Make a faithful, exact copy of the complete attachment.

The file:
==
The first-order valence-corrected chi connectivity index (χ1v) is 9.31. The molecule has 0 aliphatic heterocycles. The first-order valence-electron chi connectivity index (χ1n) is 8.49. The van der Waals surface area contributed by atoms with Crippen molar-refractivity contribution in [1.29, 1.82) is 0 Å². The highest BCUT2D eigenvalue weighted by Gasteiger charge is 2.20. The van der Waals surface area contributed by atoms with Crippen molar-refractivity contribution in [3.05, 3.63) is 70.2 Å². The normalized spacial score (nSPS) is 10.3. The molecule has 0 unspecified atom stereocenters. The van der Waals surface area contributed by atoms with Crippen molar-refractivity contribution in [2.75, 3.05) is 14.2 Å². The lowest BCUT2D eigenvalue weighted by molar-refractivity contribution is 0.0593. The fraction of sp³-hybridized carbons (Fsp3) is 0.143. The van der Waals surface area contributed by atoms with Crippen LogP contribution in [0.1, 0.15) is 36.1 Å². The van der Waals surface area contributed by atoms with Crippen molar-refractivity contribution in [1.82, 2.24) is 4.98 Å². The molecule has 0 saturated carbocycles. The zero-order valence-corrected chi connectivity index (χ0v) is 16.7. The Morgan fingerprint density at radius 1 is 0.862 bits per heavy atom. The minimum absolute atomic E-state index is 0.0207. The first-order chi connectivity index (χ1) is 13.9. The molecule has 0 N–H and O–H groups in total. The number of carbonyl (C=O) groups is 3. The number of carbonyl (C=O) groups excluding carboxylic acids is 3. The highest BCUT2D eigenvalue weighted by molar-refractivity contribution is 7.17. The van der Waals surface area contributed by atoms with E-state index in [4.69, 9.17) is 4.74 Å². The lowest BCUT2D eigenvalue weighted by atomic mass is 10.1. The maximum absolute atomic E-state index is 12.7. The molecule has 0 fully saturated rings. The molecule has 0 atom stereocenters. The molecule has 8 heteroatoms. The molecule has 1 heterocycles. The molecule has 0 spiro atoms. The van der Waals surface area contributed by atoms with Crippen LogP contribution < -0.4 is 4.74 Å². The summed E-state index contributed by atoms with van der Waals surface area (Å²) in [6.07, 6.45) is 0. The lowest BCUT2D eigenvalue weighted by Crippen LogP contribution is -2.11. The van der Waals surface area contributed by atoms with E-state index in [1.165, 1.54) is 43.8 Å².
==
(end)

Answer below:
The first-order valence-corrected chi connectivity index (χ1v) is 9.31. The molecule has 0 aliphatic heterocycles. The first-order valence-electron chi connectivity index (χ1n) is 8.49. The van der Waals surface area contributed by atoms with Crippen molar-refractivity contribution in [1.29, 1.82) is 0 Å². The highest BCUT2D eigenvalue weighted by Gasteiger charge is 2.20. The van der Waals surface area contributed by atoms with Crippen molar-refractivity contribution in [3.05, 3.63) is 70.2 Å². The normalized spacial score (nSPS) is 10.3. The molecule has 0 unspecified atom stereocenters. The van der Waals surface area contributed by atoms with Crippen molar-refractivity contribution in [2.75, 3.05) is 14.2 Å². The lowest BCUT2D eigenvalue weighted by molar-refractivity contribution is 0.0593. The fraction of sp³-hybridized carbons (Fsp3) is 0.143. The van der Waals surface area contributed by atoms with Crippen LogP contribution in [0.1, 0.15) is 36.1 Å². The van der Waals surface area contributed by atoms with Crippen molar-refractivity contribution in [1.82, 2.24) is 4.98 Å². The molecule has 0 saturated carbocycles. The zero-order valence-corrected chi connectivity index (χ0v) is 16.7. The Morgan fingerprint density at radius 1 is 0.862 bits per heavy atom. The minimum absolute atomic E-state index is 0.0207. The first-order chi connectivity index (χ1) is 13.9. The molecule has 0 N–H and O–H groups in total. The number of carbonyl (C=O) groups is 3. The number of carbonyl (C=O) groups excluding carboxylic acids is 3. The highest BCUT2D eigenvalue weighted by molar-refractivity contribution is 7.17. The van der Waals surface area contributed by atoms with E-state index in [4.69, 9.17) is 4.74 Å². The lowest BCUT2D eigenvalue weighted by atomic mass is 10.1. The maximum absolute atomic E-state index is 12.7. The molecule has 0 fully saturated rings. The molecule has 0 atom stereocenters. The molecule has 8 heteroatoms. The molecule has 1 heterocycles. The molecule has 0 spiro atoms. The van der Waals surface area contributed by atoms with Crippen LogP contribution < -0.4 is 4.74 Å². The summed E-state index contributed by atoms with van der Waals surface area (Å²) in [6.07, 6.45) is 0. The lowest BCUT2D eigenvalue weighted by Crippen LogP contribution is -2.11. The van der Waals surface area contributed by atoms with E-state index in [1.165, 1.54) is 43.8 Å².